Film: Tasteful, all too tasteful

Have you noticed how long movies are these days? One of the more alarming repercussions of James Cameron's Titanic is the way the film's success has sanctioned not just the runaway budget but the runaway length. It now seems that three hours is perfectly acceptable as a running time. While this might be justified in the case of a Malick or a Spielberg, it feels like bad news as a trend: why on earth was Meet Joe Black allowed to snail past the three-hour mark?

Time can, of course, play tricks in the dark. It's not how long a movie lasts, but how long it seems. I recently sat down to watch a movie at 10.30 in the morning. Two hours later I sneaked a look at my watch: it was 10.45. Jonathan Demme's Beloved isn't in that category, but it does last close to three hours, and once it's over you can't quite understand why it should have taken so long. It isn't exactly boring, but it lacks any of the qualities that could sustain its inordinate length: narrative drive, passionate engagement, thematic complexity. And this is a film about black slavery!

That it fails to work is certainly no fault of the source material. Toni Morrison's Pulitzer Prize-winning novel was remarkable both for its haunting, mythic resonance and its lyrical, metalled prose. Oprah Winfrey, who stars in the film, optioned the rights to the book when it was published in 1987, and the potency of the material is there for all to see. It's a black American version of Medea set against the tumultuous backdrop of slavery, spooked with guilt and a grippingly morbid intensity. Morrison's story operated on a dual time-scheme, either side of the Civil War: in 1873, Sethe (Winfrey) is a one-time slave and mother of three scraping by in rural Ohio, where she fled 18 years previously from the Sweet Home farm in Kentucky. Memories of that place ("It wasn't sweet, and it sure wasn't home") are painfully reawakened by the reappearance of Paul D (Danny Glover), a fellow fugitive who shows up after years of wandering.

Sethe is happy enough to see him, but what Paul D finds on entering her house isn't anything he's prepared for. The walls glow orange, the floorboards shake, the windows rattle: it's the ghost of Sethe's infant daughter, murdered 18 years ago and still playing havoc with the family furniture. Only Sethe and her other daughter, Denver (Kimberly Elise), have remained in the house. Paul D refuses to be cowed by the outraged revenant, and after weathering crockery-smashing and table-turning, drives the ghost away. I guess this is intended to be high drama. All it reminded me of was Steve Martin in The Man With Two Brains confessing a new-found love before a portrait of his dead wife and asking for a sign if she disapproves. (The portrait starts spinning, lightning flashes, etc.)

With the house becalmed, a romance springs up between Sethe and Paul D, who turn out to have matching scars on their backs from the white man's whip. In the novel one senses the urgency of their connection; a communion of two grateful survivors with stories to tell one another. It's here that we expect the film-makers to shift back to the time of Sweet Home in order to detail the misery and suffering of the slave past: this, we're sure, will be the heart of the movie.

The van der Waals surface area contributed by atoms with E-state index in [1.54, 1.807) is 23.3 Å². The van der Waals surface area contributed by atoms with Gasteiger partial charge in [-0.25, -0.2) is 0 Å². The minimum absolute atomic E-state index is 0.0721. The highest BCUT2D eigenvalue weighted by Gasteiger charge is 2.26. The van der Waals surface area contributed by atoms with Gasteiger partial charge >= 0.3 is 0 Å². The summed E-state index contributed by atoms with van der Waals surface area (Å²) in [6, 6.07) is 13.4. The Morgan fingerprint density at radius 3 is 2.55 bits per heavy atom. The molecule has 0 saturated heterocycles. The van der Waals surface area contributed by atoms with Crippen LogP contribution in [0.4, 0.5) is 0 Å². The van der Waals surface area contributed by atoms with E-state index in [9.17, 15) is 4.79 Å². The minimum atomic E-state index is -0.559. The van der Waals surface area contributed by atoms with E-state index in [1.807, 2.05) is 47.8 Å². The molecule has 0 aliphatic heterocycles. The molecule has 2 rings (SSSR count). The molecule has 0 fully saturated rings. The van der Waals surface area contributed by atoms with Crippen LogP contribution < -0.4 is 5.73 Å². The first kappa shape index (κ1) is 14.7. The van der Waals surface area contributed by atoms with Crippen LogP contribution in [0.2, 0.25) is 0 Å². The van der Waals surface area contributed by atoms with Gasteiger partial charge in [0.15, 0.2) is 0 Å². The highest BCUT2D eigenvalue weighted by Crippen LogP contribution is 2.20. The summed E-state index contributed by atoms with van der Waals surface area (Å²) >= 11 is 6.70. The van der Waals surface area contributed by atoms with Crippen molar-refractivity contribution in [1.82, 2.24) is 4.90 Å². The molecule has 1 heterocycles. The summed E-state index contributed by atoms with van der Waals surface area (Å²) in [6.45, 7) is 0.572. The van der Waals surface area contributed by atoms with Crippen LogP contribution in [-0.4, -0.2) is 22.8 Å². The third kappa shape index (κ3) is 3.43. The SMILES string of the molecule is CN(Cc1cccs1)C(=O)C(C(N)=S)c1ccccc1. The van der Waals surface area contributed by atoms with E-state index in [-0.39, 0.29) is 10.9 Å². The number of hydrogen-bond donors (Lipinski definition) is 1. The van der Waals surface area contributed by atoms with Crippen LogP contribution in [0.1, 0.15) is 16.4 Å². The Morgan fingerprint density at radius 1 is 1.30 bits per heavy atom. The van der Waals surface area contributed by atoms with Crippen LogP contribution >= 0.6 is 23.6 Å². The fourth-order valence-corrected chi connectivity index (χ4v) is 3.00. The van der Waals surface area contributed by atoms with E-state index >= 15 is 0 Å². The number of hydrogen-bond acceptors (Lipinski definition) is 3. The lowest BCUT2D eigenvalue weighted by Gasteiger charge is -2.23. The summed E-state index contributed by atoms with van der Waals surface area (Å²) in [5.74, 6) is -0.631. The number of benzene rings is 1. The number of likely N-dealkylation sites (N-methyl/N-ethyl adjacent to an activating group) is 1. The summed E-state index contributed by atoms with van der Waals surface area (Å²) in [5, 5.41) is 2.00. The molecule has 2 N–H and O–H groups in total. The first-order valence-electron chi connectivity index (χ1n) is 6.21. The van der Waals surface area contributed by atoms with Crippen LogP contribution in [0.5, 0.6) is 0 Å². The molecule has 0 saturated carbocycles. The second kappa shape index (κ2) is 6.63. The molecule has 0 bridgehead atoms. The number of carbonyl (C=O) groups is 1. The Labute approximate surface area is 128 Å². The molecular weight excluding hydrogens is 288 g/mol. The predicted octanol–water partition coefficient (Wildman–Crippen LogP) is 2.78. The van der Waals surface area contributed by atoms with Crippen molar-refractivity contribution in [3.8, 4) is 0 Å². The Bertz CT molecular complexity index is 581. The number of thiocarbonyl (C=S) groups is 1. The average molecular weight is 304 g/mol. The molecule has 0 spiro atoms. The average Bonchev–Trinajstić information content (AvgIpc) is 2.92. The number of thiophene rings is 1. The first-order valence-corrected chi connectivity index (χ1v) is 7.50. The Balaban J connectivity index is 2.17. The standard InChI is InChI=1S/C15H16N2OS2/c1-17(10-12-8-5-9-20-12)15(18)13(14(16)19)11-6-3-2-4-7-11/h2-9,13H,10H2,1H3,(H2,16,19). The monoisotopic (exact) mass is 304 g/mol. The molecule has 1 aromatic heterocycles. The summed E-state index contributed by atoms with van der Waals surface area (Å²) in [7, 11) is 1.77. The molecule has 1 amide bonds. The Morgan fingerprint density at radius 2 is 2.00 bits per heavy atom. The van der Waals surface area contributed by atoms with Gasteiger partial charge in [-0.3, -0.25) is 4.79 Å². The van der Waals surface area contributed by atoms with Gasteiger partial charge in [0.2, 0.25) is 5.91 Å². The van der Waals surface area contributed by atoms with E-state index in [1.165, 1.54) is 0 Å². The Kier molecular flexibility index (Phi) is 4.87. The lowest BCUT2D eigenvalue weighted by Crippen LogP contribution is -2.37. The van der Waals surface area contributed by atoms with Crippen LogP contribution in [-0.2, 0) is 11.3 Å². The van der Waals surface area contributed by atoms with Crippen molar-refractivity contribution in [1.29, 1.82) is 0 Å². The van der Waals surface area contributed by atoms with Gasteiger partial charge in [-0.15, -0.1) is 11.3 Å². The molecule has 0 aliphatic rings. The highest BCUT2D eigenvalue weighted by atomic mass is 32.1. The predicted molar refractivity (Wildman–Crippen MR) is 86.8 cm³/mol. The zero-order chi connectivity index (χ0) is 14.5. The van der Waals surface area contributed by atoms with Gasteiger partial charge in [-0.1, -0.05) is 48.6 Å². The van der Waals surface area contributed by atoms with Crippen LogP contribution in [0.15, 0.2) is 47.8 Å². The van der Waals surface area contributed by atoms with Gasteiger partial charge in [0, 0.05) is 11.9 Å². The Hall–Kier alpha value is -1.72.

Instead, past and present have been turned back to front: Sethe's escape from Kentucky and the birth of her daughter on the banks of the Ohio are condensed into amber-lit flashbacks, expertly done and finely played by Lisa Gay Hamilton as the young Sethe, yet much too fleeting for their significance to be felt. Jonathan Demme concentrates instead on the present - the Winfrey-led sections - in which a beautiful young woman (Thandie Newton) dressed in black shows up at Sethe's home, drooling and talking in a voice that sounds like a demonic frog. This is Beloved, the ghost of the murdered daughter in human shape, and armed to the teeth with vengeful schemes.

It is also, I'm afraid, an absurd misjudgement. Newton, memorable in John Duigan's lovely coming-of-age movie Flirting, is here allowed full rein to make a fool of herself, wobbling her head, twisting her mouth and slowing her voice to Forrest Gump pace. Her introduction also has the effect of slowing the picture. Demme, who possibly played second fiddle to fellow producer Winfrey, seems to be tiptoeing round the scenery - a strange turnaround from the man who brought us The Silence of the Lambs. Shots of butterflies and birds proliferate throughout; like last week's The Thin Red Line, much is made of the enigmatic beauty of nature. I kept waiting for the book's most horrifying scene - one which has stayed with me in the 10 years since I read it involving a chain gang standing in a trench while their white owners sexually abuse them. And, wouldn't you know, the film completely overlooks it. (It's on pages 107-108 of the Picador paperback, in case you're interested).

Perhaps people will find a meaning or even an uplift in Beloved which I missed, though I can't see how it would enthrall anyone. It's somehow too strait-laced, too draggy, too solemn in its reverence to make the pulse race. The film's preferred method of signalling high emotion is to have a massed choir warbling out an ethereal hymn. While Winfrey and Glover haven't disgraced themselves in the central roles, there's no sense of a performance being wrenched out of them: they look oddly serene for former slaves. Aside from a handful of brief flashbacks, nothing much ruffles the stately progress of an adaptation which misguidedly glosses terror with tastefulness.